Week 23 (Résumé Rant)

I’m currently in the throes of an all-out search for satisfying, paying writing assignments. Which at times has me popping off with all the passion and tact of an insensitive sailor suffering from Tourette’s.

It’s this whole résumé paradigm that has me ready to reformat someone’s rear end! My new credo:

When you assume, you make an ass out of u and me. When you résumé, you pull a lot of stuff out of your ass and file it under the haughty French nom theoretically giving all that crap some much-needed cred.

People even adopt a bit of an accent when talking about it.

“Could you for-waaahd me your…ahem…résumé?”
“Oh, please do allow me to for-waaahd you my…ahem…résumé.”
 

And when did French become too cliché? What genius decided to get Latin on our derrières?

“Could you send me your CV?”
“My what?”
“Your CV?”
“Wait…my what what?”
“Your C. V.”
“… … Oh, my seeee…breeee…?”
“YOUR C! V!”
 
Panic! Is he saying my TV? My CD? My teepee? My green tea? My precious, tattered and worn copy of “Sense and Sensibility?” He’s not getting my TV.
 

Pardon my French, but EFF ME! Je suis désolé, but I find it all so…terriblement passé!

For nearly two decades I’ve been entrenched in one kind of job or another. And while I admit to sending out a résumé or two during some of the more stressful stretches of employment, I didn’t really feel the need to stringently maintain a summary of my work history. I thought I was happy doing what I was doing. Until I realized I wasn’t. Now, I’ve become more aware of what would truly fulfill me and make me smile every morning when the sun’s early rays kiss my soft, smiling lips.

Only people keep asking me for my TV!

(Attention prospective employers or writing project partners, here’s some of what there is to know about me: All About Me!)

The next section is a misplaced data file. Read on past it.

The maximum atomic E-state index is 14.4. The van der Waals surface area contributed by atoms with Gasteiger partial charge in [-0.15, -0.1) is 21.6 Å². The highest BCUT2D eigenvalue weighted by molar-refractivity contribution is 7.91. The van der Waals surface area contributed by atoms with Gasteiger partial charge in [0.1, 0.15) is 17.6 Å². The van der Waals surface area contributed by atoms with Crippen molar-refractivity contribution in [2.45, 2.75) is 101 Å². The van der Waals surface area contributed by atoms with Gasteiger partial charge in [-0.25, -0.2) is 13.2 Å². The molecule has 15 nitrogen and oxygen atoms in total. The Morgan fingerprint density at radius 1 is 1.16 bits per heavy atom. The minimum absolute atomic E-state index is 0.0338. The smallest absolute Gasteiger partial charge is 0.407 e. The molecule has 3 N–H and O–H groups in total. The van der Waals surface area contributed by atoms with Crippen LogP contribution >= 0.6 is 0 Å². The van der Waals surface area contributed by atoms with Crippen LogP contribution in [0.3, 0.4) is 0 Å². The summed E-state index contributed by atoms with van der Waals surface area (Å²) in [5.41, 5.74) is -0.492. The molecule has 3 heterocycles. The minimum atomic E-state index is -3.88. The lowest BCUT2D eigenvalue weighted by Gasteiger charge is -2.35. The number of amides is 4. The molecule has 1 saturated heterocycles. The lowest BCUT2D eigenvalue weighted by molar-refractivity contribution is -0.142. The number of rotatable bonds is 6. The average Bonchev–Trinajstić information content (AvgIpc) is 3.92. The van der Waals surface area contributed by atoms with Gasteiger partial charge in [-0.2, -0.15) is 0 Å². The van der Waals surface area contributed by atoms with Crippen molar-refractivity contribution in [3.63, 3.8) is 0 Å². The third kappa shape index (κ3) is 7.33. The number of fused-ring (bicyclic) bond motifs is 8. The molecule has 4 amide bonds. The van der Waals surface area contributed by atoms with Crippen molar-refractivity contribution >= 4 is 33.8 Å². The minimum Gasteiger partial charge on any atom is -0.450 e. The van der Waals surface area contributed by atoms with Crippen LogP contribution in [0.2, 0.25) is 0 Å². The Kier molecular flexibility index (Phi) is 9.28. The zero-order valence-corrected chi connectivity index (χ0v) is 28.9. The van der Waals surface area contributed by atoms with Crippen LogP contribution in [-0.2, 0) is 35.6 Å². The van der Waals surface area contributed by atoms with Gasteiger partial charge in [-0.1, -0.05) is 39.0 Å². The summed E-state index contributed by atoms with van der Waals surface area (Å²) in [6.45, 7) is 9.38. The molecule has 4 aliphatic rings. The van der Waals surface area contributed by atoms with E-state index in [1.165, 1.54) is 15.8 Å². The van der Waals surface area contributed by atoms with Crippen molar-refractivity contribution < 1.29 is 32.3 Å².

Til next time! But before you go, what’s your take?

Week 23 (Crash Test Dummy)

Right now I feel as though I’m being taxied along the road to delightenment in a sputtering car. The street is as nice and smooth as ever, but I’m in the jalopiest of jalopies, a real broken-down POS that couldn’t support my journey if it wanted to. And it doesn’t want to.

Frankly, my dear, it doesn’t give a damn.

Not too long ago, this is how I was rolling along:

Hello??! Really? Ahem! Excuse me….blog in progress(?) Not long ago, that’s almost exactly what life was feeling like and sounding like and…well…bouncing around like.

Right now, there’s more of this going on:

This is how I’m waking up in the mornings:

car crash 1

This transpires around the noon-time hour:

car crash 2

And right before I go to sleep nowadays, I feel like this:

car crash 3

And while I’m tempted to push my car onto the nearest set of train tracks, recline in my seat and take a nap, I am well aware that a train would hit me. Which would hurt. Probably a lot. And since I tend to not really do the whole physical pain bit, I’ve been content to just sulk in my seat. On the side of the road. Eating peanut butter with my finger. Humming Whitney Houston’s “Where Do Broken Hearts Go?” Car stuck between N and D in a gear I created for myself called EI, or erratic idle.

Smelling the fumes has gotten old.